Arts and Entertainment

The 1975 Figure Out the Internet

The 1975 are back with another massive concept album, merging multiple genres in to a gigantic hour-long, danceable thinkpiece on the virtual world.

Reading Time: 4 minutes

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By Adrianna Peng

“I Always Wanna Die (Sometimes)”; “It’s Not Living (If It’s Not With You)”; “I Like America & America Likes Me”; “How To Draw / Petrichor”—What could these possibly be but blockbusters by The 1975, everyone’s favorite Indie pop band which can and do anything they want? Dealing with suicide, heroin addiction, gun violence in schools, and who knows what, these songs are just a brief sample of the amazing and beautiful chaos of The 1975’s new album, “A Brief Inquiry Into Online Relationships” (ABIIOR). Their charismatic and somewhat rash frontman and resident musical genius Matty Healy is seen as an almost Jesus-like figure to many fans, and for good reason. With this album, Healy’s written a masterwork that touches, or tries to touch, upon almost every topic relevant to modern society. He honestly reflects his own struggle with drugs, making a song largely of tabloid headlines (“Love It If We Made It”) and even one about internet addiction narrated by Siri himself—all in under an hour. Drummer George Daniel programmed or played all the album’s drums, giving it a crisp and bouncy feel. He gets his real moment to shine on the “Petrichor” half of “How To Draw / Petrichor” with a British Jungle/Garage-inspired glitchy dance track, reflecting what 2019’s follow-up album should bring. The remaining members of the band are Adam Hann and Ross McDonald. They are the lead guitarist and bassist who don’t seem to do much in the way of creativity, but play their instruments well.

Despite dipping into at least seven styles of music, ABIIOR feels like a really cohesive whole, swapping various musical genres and styles as fast as Healy changes hairstyles in a kind of 15-track hodgepodge that actually works. The themes of trying to survive in the modern world form the ethos of the album. The 1975 have a well-developed consciousness on how to construct songs that work. They started experimenting with a mix of atmospheric, pulsing synths and vocals that have been processed into instruments on their self-titled debut (2013), and they continued to perfect it on their sophomore record “I Like When You Sleep, for You Are So Beautiful Yet So Unaware of It” (2016). They carry on with it in this album. On tracks like “Love It If We Made It” and “TOOTIMETOOTIMETOOTIME” they use the vocal bits as an accent to the main melody, as opposed to the equal mix of the two on “Sleep” or the awkward experimentation of their debut. While this is definitely something every pop producer from here to Indonesia is trying, Healy does it in a way that sounds genuinely fresh and manages to make it work with many different types of music (even jazz). The single “Give Yourself A Try” brings back some of the shoegaze fog from their earlier, more unique sound that they largely left behind to fit into the pop genre. “I Always Wanna Die (Sometimes)” takes on a late ‘90s/early ‘00s sound strongly reminiscent of Coldplay, Blur, or Oasis, mixing in strong guitar, powerful drums, and contrasting strings. For a musician who’s claimed he’s “not into your modern singer-songwriter dude,” quite a lot of the songs are either acoustic or based around an acoustic guitar, reflecting the humble origins of most songs by The 1975 as drunk takes from Matty Healy’s bedroom.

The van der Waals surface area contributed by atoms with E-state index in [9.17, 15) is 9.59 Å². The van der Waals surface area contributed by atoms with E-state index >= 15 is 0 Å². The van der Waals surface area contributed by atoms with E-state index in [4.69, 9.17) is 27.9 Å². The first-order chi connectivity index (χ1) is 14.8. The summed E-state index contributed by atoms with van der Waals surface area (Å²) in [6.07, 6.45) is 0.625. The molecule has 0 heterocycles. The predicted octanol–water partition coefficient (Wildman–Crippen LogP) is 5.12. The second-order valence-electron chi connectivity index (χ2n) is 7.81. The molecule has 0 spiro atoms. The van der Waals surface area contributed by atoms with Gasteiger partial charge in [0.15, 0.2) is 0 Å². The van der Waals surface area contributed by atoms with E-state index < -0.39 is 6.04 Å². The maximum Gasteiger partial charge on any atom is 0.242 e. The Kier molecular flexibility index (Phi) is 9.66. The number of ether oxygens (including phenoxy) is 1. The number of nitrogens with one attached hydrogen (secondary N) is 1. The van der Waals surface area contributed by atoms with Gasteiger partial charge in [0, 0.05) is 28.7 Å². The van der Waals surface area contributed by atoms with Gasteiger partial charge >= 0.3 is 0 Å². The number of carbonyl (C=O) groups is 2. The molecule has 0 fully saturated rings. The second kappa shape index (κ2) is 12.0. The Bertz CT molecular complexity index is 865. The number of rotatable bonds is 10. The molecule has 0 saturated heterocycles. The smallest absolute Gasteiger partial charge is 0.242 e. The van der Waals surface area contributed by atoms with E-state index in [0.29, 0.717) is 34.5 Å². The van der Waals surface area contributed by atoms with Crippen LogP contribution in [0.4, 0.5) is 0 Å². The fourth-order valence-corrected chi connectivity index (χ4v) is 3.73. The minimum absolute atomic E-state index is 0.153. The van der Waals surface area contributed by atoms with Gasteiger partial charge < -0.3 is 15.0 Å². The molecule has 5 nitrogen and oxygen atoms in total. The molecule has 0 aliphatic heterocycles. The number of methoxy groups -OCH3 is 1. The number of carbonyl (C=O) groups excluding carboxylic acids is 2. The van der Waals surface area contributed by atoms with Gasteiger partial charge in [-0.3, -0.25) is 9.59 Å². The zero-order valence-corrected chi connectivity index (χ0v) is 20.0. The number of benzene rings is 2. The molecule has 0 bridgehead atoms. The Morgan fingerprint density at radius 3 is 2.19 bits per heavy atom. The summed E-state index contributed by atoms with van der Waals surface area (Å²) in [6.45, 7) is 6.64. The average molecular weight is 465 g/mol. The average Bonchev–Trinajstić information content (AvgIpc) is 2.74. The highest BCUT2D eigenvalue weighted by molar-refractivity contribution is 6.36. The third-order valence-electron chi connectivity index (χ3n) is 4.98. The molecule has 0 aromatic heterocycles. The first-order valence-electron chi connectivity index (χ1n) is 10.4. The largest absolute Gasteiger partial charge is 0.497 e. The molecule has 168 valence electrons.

Lyrically, “A Brief Inquiry Into Online Relationships” is true to its name, focusing on issues relevant in today’s plugged-in society. The lyrics “I'm sure that you're gonna say that I was sexist” and “You try and mask your pain in the most postmodern way” from the track “Sincerity Is Scary” describe almost every conversation on the internet. The line “Instead of calling me out, you should be pulling me in” actually does something most social commentary songs don’t: attempting to propose a solution. Epiphanies like the well-placed lines "I moved on her like a b*tch!" (courtesy of our President) from “Love It If We Made It” and “Kids don’t want rifles, they want Supreme” from “I Like America & America Likes Me” mirror the high level of insight and social intelligence The 1975 are capable of.

While Healy does reference his addiction to heroin in multiple tracks, he doesn’t directly talk about the pain of the recovery process nor the larger issue around it, failing to mention the world epidemic of painkiller addiction. He talks about his own struggles with suicide, but doesn’t acknowledge anyone else’s pain or the other recent deaths of pop culture icons by suicide (except for the stray line about Lil Peep). Healy doesn’t try to relate his own experiences to others and speaks half-empty lines about trying and going outside as his sole suicide prevention message to his Internet-centric, largely younger fanbase. Artists should try to relate their own struggles to their fans, or at least try to talk about them in a way that their fans can relate to or take inspiration from as part of their duty as influential public figures.

The 1975 have a tremendous amount of potential, but occasionally, it feels like they spend too much of it in one place and tire themselves out, leaving some tracks as shells. The acoustic songs do work, but they might work even better over one of the amazing instrumentals The 1975 show time and time again they can make with ease. The idea that they don’t make their message more universal also reflects their waste of potential musical brilliance, and if they tried to hold up every part of their music instead of focusing on only a few unique sounds or important messages, they would become significantly better.